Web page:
John Bolton, the former US national security adviser, will accuse Donald Trump in a new book of tailoring his foreign policy to help win re-election and chastise Congress for limiting its impeachment inquiry to the president’s dealings with Ukraine.
“I am hard-pressed to identify any significant Trump decision during my tenure that wasn’t driven by re-election calculations,” Mr Bolton wrote in The Room Where It Happened, according to an early excerpt of the book.
Foreign policy experts have been waiting to see how tough Mr Bolton, a hardliner who ended his 17-month tenure on bad terms with Mr Trump, will be on the president in the book, to be published June 23.
Mr Trump has said he fired Mr Bolton, who served as his third national security adviser, but the foreign-policy hawk has insisted that he resigned over their differences.
According to the book’s publisher, Simon & Schuster, Mr Bolton will describe Mr Trump’s “scattershot decision-making process” as well as his astonishment that he was working for “a president for whom getting re-elected was the only thing that mattered, even if it meant endangering or weakening the nation.”
The publisher said Mr Bolton would also accuse the House of Representatives of failing to investigate the president’s relationship with a host of countries beyond the Ukraine-related scandal that led to impeachment proceedings against Mr Trump, before he was ultimately acquitted by the US Senate.
Mr Bolton also said at the time that he would testify in the Senate impeachment trial if he received a subpoena directing him to do so. He never did.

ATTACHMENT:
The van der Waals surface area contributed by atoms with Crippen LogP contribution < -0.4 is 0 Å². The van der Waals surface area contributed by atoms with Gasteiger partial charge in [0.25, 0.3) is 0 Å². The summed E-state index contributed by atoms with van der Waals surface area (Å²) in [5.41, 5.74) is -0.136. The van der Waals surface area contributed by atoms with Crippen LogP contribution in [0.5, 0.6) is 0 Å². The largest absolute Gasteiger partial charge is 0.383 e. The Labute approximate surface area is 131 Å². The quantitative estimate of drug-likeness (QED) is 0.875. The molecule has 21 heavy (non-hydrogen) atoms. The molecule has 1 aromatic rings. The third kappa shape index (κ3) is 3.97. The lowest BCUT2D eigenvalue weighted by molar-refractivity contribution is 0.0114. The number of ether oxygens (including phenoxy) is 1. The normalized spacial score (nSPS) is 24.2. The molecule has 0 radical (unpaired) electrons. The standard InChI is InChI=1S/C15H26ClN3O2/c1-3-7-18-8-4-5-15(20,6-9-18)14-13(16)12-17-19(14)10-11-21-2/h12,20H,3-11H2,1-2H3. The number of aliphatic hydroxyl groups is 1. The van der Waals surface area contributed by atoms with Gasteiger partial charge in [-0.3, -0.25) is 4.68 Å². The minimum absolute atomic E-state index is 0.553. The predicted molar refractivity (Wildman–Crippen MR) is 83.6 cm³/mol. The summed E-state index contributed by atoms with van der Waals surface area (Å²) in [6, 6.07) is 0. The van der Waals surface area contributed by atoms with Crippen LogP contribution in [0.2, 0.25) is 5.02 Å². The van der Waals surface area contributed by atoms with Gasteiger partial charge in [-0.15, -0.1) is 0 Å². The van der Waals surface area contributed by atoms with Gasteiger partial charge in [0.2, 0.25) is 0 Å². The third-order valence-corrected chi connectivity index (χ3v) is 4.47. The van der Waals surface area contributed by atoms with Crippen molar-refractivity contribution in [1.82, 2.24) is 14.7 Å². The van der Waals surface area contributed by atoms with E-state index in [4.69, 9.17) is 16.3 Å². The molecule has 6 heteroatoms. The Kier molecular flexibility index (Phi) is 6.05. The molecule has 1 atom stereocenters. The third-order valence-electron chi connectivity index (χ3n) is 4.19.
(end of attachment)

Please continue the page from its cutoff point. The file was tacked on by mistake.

Since leaving the White House, Mr Bolton has criticised Mr Trump over his Iran policy and handling of negotiations with North Korea’s Kim Jong Un.
Mr Bolton, a former US ambassador to the UN under George W Bush, became the third of Mr Trump’s four national security advisers after the president fired HR McMaster, the three-star general who had been hired instead of Mr Bolton after the ousting of Mike Flynn, a retired general who held the critical post for only 22 days.
He had a close-up view of the Ukraine scandal that unfolded when it emerged that Mr Trump had pressured his Ukrainian counterpart to find dirt on Joe Biden, the now Democratic presidential nominee.
The White House has tried to delay publication of the book, first by forcing Mr Bolton to remove classified information. In the account, Mr Bolton will also accuse the president of obstructing his Twitter account after he left the White House and trying to censor its publication.
“Bolton’s response? Game on,” the publisher wrote, saying it would full support Mr Bolton’s “First Amendment right to tell the story”.
The Yale-educated lawyer was an odd choice to work under Mr Trump. The president had opted against Mr Bolton once before because he did not like his moustache — and while Mr Bolton was a fan of regime change, Mr Trump had campaigned against endless wars.
At one point in their relationship, Mr Trump quipped that, “I actually temper John, which is pretty amazing”.
While Mr Trump first tolerated their differences, he grew angrier when Mr Bolton was absent from the Sunday morning news shows where senior officials tend appear to defend the president. Mr Bolton had also contradicted Mr Trump by saying that a series of North Korean short-range missile tests in 2018 had breached UN sanctions.
Follow Demetri Sevastopulo on Twitter: @dimi